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Tips on hiring top talent for your revenue cycle management team

Three big factors that attract new hires: growth opportunity, a healthy work-life balance and access to modern technologies like social media.

Jeff Lagasse, Associate Editor

Photo by Joe Raedle/Getty ImagesPhoto by Joe Raedle/Getty Images

Competition for revenue cycle jobs is intense.

Making hiring qualified candidates even harder is that many health systems are seeking new graduates with specific degrees in healthcare management or administration, according to Jason Siegel, director of recruiting for healthcare revenue cycle at Chicago-based staffing firm LaSalle. Systems are looking for proficiency with software like Epic, Cerner and Meditech, as well as strong math skills.

And while fresh grads don't need a STEM or math background per se, they need to be able to handle functions, measurements and calculations. Soft skills are also a plus; these include an eagerness to learn and good organizational capabilities.

"Something important to note is that employers shouldn't limit themselves in their talent search by only seeking people proficient in these softwares and with these skills," said Siegel. "Rather, employers can broaden their search by hiring more fresh grads and offering them training and development to help a non-experienced revenue cycle professional learn healthcare software."

Opportunity for growth and a healthy work-life balance are two big factors that attract new hires, and in revenue cycle, coding and billing departments have long offered things like flex time and remote work. Siegel said there's nothing preventing the replication of these elements in, say, the billing and collection departments -- and it may help build out fresh grad talent in those roles.

That may not be the best approach for temporary positions, but if an employee has the ability to develop tenure, offering remote and flex opportunities for those employees can help with retention, and attract fresh applicants.

For revenue cycle workers in particular, Siegel said it's important to provide opportunities for lateral growth -- if someone's in billing, they may benefit from the option to learn coding, and vice versa. Offering cross-training helps healthcare organizations attract top talent, as does continuing education. In fact, education is paramount in a world in which billing regulations and policies can change on an almost quarterly basis. When an employee is improperly trained and can't keep up with those changes, they're more likely to make mistakes, which can hurt their confidence. When their confidence is gone, their work may suffer, which can impair them professionally.

Unsurprisingly, many new graduates are gurus of social media, and healthcare organizations have to make their presence known on these platforms, in addition to relying on traditional methods such as job boards and networking. Social media can be a great way to get an organization's brand in front of people's eyes, including its culture and values.

Siegel encourages healthcare entities to embrace social media campaigns that promote the organization's growth and hiring initiatives. Graduates are vetting potential employers on LinkedIn and Instagram in particular.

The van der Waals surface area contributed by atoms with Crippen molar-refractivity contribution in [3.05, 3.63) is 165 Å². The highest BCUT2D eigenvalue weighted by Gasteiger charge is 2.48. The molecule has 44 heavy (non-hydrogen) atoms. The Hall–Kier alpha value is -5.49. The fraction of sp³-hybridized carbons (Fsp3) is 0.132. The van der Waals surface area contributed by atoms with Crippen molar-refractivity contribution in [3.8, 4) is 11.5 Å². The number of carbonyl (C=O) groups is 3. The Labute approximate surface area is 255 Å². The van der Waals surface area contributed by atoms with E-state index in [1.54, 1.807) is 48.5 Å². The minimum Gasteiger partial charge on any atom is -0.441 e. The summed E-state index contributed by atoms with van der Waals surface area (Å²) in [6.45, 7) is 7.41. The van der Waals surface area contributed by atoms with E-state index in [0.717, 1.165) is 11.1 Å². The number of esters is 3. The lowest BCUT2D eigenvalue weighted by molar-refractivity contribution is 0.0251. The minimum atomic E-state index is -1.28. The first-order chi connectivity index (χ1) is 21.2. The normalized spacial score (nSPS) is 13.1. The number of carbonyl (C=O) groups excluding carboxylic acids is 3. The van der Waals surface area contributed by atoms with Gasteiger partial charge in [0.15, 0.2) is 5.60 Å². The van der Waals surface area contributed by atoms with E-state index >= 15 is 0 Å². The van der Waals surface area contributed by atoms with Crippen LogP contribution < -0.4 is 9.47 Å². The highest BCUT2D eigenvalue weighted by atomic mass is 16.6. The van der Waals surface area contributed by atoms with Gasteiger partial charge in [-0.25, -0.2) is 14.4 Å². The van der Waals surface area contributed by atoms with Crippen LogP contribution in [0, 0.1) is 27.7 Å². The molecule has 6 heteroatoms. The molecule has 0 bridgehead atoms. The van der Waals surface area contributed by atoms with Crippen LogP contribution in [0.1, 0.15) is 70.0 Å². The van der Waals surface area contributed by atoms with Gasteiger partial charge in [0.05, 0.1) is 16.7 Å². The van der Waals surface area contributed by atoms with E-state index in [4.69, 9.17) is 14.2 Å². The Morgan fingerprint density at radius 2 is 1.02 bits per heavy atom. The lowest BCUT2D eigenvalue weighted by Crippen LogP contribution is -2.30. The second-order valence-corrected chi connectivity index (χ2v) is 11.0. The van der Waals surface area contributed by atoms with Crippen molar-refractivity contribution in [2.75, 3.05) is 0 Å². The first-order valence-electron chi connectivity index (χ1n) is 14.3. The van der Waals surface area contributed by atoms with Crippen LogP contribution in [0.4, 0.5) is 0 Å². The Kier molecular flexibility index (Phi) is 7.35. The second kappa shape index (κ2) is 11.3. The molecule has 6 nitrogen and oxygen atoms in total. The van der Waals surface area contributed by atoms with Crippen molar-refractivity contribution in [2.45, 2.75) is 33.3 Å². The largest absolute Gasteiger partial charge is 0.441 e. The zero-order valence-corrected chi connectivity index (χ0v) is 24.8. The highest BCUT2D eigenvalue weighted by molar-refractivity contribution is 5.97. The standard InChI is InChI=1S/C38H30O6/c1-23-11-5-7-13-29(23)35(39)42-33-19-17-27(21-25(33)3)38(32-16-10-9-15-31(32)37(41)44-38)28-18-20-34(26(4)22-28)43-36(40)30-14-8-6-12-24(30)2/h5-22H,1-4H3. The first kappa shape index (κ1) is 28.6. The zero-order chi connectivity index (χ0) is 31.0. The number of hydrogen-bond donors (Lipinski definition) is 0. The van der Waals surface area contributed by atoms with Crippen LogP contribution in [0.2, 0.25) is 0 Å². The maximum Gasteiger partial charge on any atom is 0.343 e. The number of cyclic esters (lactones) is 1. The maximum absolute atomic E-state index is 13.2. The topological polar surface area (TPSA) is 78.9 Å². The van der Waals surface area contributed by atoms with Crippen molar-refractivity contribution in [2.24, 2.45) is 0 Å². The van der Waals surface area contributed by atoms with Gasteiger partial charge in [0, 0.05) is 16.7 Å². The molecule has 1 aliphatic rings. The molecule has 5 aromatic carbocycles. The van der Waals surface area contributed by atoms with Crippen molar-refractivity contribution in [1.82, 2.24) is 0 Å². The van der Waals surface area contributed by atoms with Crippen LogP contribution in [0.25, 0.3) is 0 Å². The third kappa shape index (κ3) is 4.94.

"On these platforms, they want to see how people are being treated, what the sentiment and reputation of the organization is," said Siegel. "It's dangerous for healthcare not to be on social media. Healthcare can get a bad rep, and the first place unhappy customers and employees go to voice their dissatisfaction is social media. Being active on social media helps cut through some of that and reinforces the positive aspects of your brand's story."

Company culture is one of the most important factors graduates consider when searching for jobs. They want to work with a management team that truly cares -- that will provide support, as well as training and development. Training and development, said Siegel, is one of the best ways for employers to show their investment in their employees, as well as to help grow their confidence in the role.

"It's really important to make the distinction between perks and culture," he said. "Perks are not culture. Yes, pizza parties and summer hours are great -- employees aren't going to be mad about them. But that's not enough to attract an employee and make them stay with a company for the long term. What's going to make a fresh grad want to work at your organization, and stay at your organization, is the daily push from their managers, encouragement and investment in their success, and having their ideas listened to. Culture is about embracing staff and having transparency so people know where things stand and trust each other. Trust is extremely important to this generation, so a culture of honesty is going to be a key way to get through to them."

Ultimately, from the outside looking in, mergers and acquisitions can appear to make healthcare an unstable industry -- which Siegel said isn't the case. Technology may be eliminating certain administrative tasks, but there's still a need for billing and coding professionals, and always will be. Employers should address graduates' potential insecurity head-on by assuring them that healthcare is still an attractive industry.

They can do so, said Siegel, by highlighting their differentiators, whether it be an exceptional culture, growth trajectories for other employees and any new technologies the organization may boast.

"Revenue cycle is an ever-changing industry," he said. "It can look unstable on the outside, but it's not. It's constant and it's not going anywhere. It's a great industry for fresh grads to go into, with opportunities for them to improve technology skills, achieve management opportunities, and more."

Twitter: @JELagasse
Email the writer: jeff.lagasse@himssmedia.com

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